A Quiet Corner of the War: The Civil War Letters of Gilbert and Esther Claflin, Oconomowoc, Wisconsin, 1862-1863 by Gilbert Claflin and Esther Claflin and edited by Judy Cook. University of Wisconsin Press, 2014. Cloth, IBSN: 978-0299294809. $26.95.
Recent scholarship on the Civil War has brought into clearer focus the interconnections between homefront and warfront. Judy Cook’s A Quiet Corner of the War makes an important contribution to this trend by revealing the interplay between Gilbert and Esther Claflin, a married Wisconsin couple who were separated when Gilbert was conscripted into the Union army. The Claflins’ letters—and Cook’s careful and thorough annotations of them—highlight the idea that what happened on the battlefield was only a small part of the Civil War story. Their letters reveal a close familial relationship and a mutual dependence upon each other, as well as a dedication to the Union effort and emancipation. Their specific references to a wide range of people and events allow readers to get a detailed glimpse at both the Civil War homefront and warfront.
Unlike many of his countrymen, abolitionist Gilbert Claflin did not rush out to join the Union Army at the start of the war. Instead, he was drafted in November 1862 and sent to Milwaukee to begin his nine-month term of service. His regiment, the Thirty-Fourth Wisconsin, was filled with many men who had been similarly conscripted into service and who opposed the draft. As a result, many of these men deserted, a subject that Gilbert frequently discussed in his letters home. Gilbert, too, considered his options for avoiding service. In many of their early exchanges, he and Esther debated whether or not he should hire a substitute to take his place in the regiment. In the end, despite his wife’s desire to have him safe at home, Gilbert decided against it—stating that even if he paid for a substitute, he might get called for service in a subsequent draft. Furthermore, once he got used to the monotony of camp routines, Gilbert found that he enjoyed the life of a soldier. He regularly sent home detailed descriptions of his days and thoughts to his wife and their two sons, Elton and Price. His faithful letter writing helped him to keep track of his days: “did I not keep a note of daily occurrence, I should hardly keep the day of the week” (139). Despite this small complaint, Gilbert found many things he liked in the soldier’s life. He enjoyed picket duty, as well as his time spent working in the regiment’s hospital. In addition, he spent much of his time enlisting African American men for the Union army. In May, he proudly reported to Esther that, “there has been between 4 & 5 hundred Negroes enlisted here” (150).
The Claflins’ exchange of letters reveals as much about life on the homefront for Esther and the children as it does about Gilbert’s camp life. In her letters, Esther candidly revealed her concerns about her husband and the war, as well as the details of her daily life. She listed the crops they harvested at home, what their sons planted in the fields, and the people she saw at church. Out of necessity, Esther took part in their wartime farming work and discovered (to her surprise) that she liked it. Esther also worried about disease in their community, especially smallpox, and apologized that “there was nothing cheerful to write about… For we are being cursed with war and pestilence”(151). She knew that her letters were both an outlet for her thoughts as well as a boost to her husband’s morale while he was far from home.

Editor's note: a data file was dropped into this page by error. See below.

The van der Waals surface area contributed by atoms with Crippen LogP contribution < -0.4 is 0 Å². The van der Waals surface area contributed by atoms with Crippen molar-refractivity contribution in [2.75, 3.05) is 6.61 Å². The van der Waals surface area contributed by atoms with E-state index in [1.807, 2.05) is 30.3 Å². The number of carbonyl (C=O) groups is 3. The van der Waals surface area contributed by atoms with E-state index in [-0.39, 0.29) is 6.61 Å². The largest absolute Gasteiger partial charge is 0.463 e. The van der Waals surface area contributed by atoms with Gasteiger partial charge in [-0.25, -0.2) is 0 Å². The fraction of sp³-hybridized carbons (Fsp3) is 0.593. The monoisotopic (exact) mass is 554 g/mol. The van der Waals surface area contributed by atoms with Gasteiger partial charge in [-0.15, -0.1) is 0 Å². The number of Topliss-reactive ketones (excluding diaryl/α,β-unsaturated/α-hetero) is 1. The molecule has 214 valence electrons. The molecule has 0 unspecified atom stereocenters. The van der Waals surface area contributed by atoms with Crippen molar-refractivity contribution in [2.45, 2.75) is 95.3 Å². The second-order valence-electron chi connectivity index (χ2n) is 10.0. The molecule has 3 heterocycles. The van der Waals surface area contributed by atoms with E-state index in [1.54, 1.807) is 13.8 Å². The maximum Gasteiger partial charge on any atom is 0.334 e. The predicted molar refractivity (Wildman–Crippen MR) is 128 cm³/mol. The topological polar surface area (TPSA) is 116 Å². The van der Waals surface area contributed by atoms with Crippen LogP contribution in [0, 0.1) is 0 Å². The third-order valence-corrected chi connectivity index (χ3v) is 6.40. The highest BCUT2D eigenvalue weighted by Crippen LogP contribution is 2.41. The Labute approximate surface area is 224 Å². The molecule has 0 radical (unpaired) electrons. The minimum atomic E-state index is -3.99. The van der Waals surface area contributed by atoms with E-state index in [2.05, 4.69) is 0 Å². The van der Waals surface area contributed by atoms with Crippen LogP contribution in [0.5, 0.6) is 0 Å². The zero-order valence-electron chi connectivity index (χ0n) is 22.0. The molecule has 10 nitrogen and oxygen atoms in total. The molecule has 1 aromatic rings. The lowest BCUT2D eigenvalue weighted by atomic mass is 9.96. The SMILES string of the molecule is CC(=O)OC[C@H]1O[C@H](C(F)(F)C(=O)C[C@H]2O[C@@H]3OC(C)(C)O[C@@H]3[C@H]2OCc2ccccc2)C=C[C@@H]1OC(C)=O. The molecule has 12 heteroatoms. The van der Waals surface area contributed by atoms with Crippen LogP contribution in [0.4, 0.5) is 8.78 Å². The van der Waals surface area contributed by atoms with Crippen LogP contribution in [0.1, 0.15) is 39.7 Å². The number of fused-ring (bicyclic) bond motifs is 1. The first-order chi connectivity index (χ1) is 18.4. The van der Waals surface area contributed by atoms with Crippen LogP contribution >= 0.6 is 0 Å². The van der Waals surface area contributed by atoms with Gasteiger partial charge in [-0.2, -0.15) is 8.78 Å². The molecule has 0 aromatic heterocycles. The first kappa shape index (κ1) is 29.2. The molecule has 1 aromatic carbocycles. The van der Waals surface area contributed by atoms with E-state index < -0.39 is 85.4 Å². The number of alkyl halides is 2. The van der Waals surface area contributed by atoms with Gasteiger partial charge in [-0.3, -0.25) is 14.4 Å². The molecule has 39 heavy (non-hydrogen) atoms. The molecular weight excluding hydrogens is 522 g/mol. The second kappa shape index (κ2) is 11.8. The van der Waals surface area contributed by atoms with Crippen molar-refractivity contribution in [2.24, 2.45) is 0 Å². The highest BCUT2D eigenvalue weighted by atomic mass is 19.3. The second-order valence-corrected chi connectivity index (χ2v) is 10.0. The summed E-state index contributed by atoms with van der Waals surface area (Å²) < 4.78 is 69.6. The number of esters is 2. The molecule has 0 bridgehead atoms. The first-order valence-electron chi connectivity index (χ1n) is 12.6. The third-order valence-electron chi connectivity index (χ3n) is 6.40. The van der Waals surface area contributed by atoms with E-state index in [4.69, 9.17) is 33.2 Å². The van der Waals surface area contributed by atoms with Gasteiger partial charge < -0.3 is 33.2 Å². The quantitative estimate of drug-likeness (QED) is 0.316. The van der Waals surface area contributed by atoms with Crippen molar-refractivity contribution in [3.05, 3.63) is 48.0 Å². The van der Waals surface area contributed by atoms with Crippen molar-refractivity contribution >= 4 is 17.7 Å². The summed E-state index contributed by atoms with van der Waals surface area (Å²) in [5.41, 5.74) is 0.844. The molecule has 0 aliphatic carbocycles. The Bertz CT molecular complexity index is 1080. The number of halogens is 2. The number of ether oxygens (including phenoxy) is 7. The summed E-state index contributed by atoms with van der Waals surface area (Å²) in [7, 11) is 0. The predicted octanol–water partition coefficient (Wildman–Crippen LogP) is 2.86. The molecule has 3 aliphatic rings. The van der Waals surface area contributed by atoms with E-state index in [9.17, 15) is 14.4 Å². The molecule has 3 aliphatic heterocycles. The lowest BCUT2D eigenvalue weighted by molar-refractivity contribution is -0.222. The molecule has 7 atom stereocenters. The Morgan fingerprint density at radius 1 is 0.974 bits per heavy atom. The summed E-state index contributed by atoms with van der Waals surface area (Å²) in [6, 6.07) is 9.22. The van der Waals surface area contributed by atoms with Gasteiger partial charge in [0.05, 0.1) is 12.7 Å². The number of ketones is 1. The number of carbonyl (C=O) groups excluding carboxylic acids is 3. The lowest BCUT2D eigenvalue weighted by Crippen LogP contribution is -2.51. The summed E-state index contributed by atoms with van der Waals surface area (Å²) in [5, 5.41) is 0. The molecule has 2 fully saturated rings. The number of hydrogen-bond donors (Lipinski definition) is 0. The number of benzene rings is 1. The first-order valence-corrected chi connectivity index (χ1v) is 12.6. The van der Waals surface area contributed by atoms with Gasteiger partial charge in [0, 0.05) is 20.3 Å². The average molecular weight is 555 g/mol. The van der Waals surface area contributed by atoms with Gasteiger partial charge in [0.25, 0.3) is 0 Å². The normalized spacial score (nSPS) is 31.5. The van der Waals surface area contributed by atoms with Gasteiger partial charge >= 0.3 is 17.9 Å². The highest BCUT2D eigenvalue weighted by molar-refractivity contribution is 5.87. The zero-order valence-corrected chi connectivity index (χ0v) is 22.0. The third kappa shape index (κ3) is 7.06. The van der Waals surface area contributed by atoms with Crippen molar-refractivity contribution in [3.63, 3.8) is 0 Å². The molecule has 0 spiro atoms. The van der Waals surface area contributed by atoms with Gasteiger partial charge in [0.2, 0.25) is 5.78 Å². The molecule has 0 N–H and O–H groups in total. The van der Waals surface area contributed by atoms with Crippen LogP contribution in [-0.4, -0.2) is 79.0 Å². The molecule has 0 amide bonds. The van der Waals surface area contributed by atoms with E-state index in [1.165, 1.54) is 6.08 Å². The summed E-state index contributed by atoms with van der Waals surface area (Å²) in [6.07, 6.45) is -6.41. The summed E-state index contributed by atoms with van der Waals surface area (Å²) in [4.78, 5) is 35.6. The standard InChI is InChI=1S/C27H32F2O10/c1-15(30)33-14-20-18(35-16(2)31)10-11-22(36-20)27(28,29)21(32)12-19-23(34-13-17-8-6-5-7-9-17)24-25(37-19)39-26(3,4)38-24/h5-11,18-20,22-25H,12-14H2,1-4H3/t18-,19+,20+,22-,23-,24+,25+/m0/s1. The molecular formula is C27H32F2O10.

Much of their correspondence focuses on the war itself. In particular, the reader gets a unique look at the perspectives of abolitionists during wartime. When Gilbert realized that Esther “seem[ed] very discouraged about the war,” he affirmed his confidence in Union success and the necessity for it. As an abolitionist, he “never felt more encouraged” and he applauded the United States government because it “places the musket… In the hands of the slave” (157). For her part, Esther supported what Gilbert was doing, although she did not see her part in the war as being as glorious as his. Despite her husband’s confidence in her work on the homefront, Esther confessed, “Gilbert, I ain’t much of a heroine. I feel all the time as though I wanted somebody else to take the responsibility. Selfish, ain’t it?” (161). Her self-doubt and sometime resentment of the tasks left to her reflects the attitudes of many of her countrywomen. Women in both the Union and Confederacy often expressed their wish that the men would return and take over the responsibilities of the household. Despite evidence to the contrary, Esther emphasized her belief that she was not up to the task of running a farm and told Gilbert that he was “needed here very much. The boys are running wild, and the cattle and colts are getting very troublesome” (211).
In addition to the letters between family members, editor Judy Cook has included five useful appendices. These appendices list the names of family and neighbors and explain their relationships to the Claflins; describe the Wisconsin towns of Summit and Oconomowoc, where the Claflin family lived; lay out the details of military recruitment, conscription, terms of service, as well as give information on those who served in the military with Gilbert. The final appendix explains how Cook transcribed and edited the letters.
This volume is a welcome addition to the growing literature on families and households in the Civil War. Twenty-first century scholars are lucky that Gilbert and Esther Claflin chronicled the war from their perspectives with such attention to detail, and that Judy Cook took such careful attention to highlight their experiences.
Lisa Tendrich Frank is the author of The Civilian War: Confederate Women and Union Soldiers During Sherman’s March (2015).